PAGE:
Rocky River to allow yoga class to continue in park – Health News Today

ROCKY RIVER, Ohio — Ginny Walters has been conducting an outdoor yoga class in Rocky River Park beside Lake Erie for 22 years. Recently, city officials told her that her class has been taking place without the city’s knowledge and without authority from the recreation department.

Recreation Director Bob Holub noted that Walters takes donations for the class –which appears to be the issue.

“We want the parks open to all and to allow as many users to enjoy it in many ways,” Holub said. “The intent of the city was not to preclude the group, but a for-profit venture cannot be conducted on public land.”

Holub said the city wanted to come up with a solution moving forward so that Walters could continue to offer the class with proper authorization from the recreation department.

He put her in touch with the Rocky River Parks and Recreation Foundation, a group that works in tandem with the recreation department, after Walters turned down an offer to become an independent contractor with the city.

Several emails on the issue were sent to Walters from the city attorney.

Walters said that about 10 years ago, the former city recreation director talked with her about the classes and said that as long as the students were clear that they were freely making donations rather than being charged a fee, she could continue her classes.

Walters said donations are about $5 apiece from the usual 20 students who attend, but attendance is climbing during the coronavirus pandemic and now stands at about 30.

In total, the weekly class now provides her with approximately $600 per month as an instructor.

“It’s a lot of money,” Walters remarked. She also wondered aloud, “Does the foundation want all of it?”

Walters noted that she has yet to have any conversation with the foundation about how to distribute the donations, and apparently there is no written agreement.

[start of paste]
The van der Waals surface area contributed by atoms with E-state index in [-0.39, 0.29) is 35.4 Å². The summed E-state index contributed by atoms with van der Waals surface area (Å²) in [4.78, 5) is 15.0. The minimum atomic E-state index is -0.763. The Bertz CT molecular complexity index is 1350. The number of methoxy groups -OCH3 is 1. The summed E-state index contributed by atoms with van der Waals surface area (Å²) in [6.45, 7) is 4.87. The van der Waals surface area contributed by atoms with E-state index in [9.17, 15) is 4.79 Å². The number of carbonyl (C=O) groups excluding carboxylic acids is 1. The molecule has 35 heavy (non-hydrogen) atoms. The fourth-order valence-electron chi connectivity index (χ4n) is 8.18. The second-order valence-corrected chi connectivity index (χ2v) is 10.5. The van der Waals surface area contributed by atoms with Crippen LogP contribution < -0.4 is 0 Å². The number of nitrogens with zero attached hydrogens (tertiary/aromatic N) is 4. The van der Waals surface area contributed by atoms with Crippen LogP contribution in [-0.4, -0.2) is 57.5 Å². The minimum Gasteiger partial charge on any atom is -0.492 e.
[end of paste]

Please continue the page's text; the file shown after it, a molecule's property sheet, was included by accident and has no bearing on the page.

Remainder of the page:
When Holub was asked if he was aware of how much money Walters receives as the class instructor and whether or not there is a written agreement, he forwarded an email he wrote to her and others, primarily her students who wrote to the city to complain about Walters being confronted on the issue after so many years.

“I’m not sure of the general weekly amount received or contributions made by participants to Ms. Walters in previous weeks.

“With regard to a written agreement,” he said, “it’s not something we’re drafting for the remainder of this year, but rather something we are working through the foundation on.

“As a (non-profit) 501c3, the foundation will receive those dollars at their discretion, working with Ms. Walters — really, no dealings with the city other than the approved reservation of space.”

Holub said the city is pleased with the outcome.

“Ultimately, we have worked through the situation,” he said. “Classes will continue, and we are thrilled we could accommodate, especially now. With such high stress, it is extremely valuable. But we needed to be consistent with…